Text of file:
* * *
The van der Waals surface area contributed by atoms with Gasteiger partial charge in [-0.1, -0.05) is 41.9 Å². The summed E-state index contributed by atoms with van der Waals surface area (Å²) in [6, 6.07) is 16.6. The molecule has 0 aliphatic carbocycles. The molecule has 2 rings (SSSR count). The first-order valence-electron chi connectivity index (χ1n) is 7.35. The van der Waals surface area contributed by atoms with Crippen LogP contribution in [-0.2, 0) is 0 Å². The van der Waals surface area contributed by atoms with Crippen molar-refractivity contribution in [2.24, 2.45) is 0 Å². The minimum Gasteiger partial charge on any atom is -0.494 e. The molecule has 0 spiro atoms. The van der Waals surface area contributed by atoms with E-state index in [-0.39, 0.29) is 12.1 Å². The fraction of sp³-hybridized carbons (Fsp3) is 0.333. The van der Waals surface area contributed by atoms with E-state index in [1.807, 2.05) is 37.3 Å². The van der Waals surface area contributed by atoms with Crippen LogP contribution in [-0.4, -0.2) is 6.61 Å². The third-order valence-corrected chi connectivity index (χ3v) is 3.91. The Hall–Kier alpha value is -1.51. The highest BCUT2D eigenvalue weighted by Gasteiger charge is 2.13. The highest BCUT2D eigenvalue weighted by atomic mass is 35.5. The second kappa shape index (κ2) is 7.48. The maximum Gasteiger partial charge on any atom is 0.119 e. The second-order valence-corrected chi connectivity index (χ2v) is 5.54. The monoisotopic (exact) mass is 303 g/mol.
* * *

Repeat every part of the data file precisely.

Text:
The van der Waals surface area contributed by atoms with Gasteiger partial charge in [-0.1, -0.05) is 41.9 Å². The summed E-state index contributed by atoms with van der Waals surface area (Å²) in [6, 6.07) is 16.6. The molecule has 0 aliphatic carbocycles. The molecule has 2 rings (SSSR count). The first-order valence-electron chi connectivity index (χ1n) is 7.35. The van der Waals surface area contributed by atoms with Crippen LogP contribution in [-0.2, 0) is 0 Å². The van der Waals surface area contributed by atoms with Crippen molar-refractivity contribution in [2.24, 2.45) is 0 Å². The minimum Gasteiger partial charge on any atom is -0.494 e. The molecule has 0 spiro atoms. The van der Waals surface area contributed by atoms with E-state index in [-0.39, 0.29) is 12.1 Å². The fraction of sp³-hybridized carbons (Fsp3) is 0.333. The van der Waals surface area contributed by atoms with E-state index in [1.807, 2.05) is 37.3 Å². The van der Waals surface area contributed by atoms with Crippen LogP contribution in [-0.4, -0.2) is 6.61 Å². The third-order valence-corrected chi connectivity index (χ3v) is 3.91. The Hall–Kier alpha value is -1.51. The highest BCUT2D eigenvalue weighted by Gasteiger charge is 2.13. The highest BCUT2D eigenvalue weighted by atomic mass is 35.5. The second kappa shape index (κ2) is 7.48. The maximum Gasteiger partial charge on any atom is 0.119 e. The second-order valence-corrected chi connectivity index (χ2v) is 5.54. The monoisotopic (exact) mass is 303 g/mol.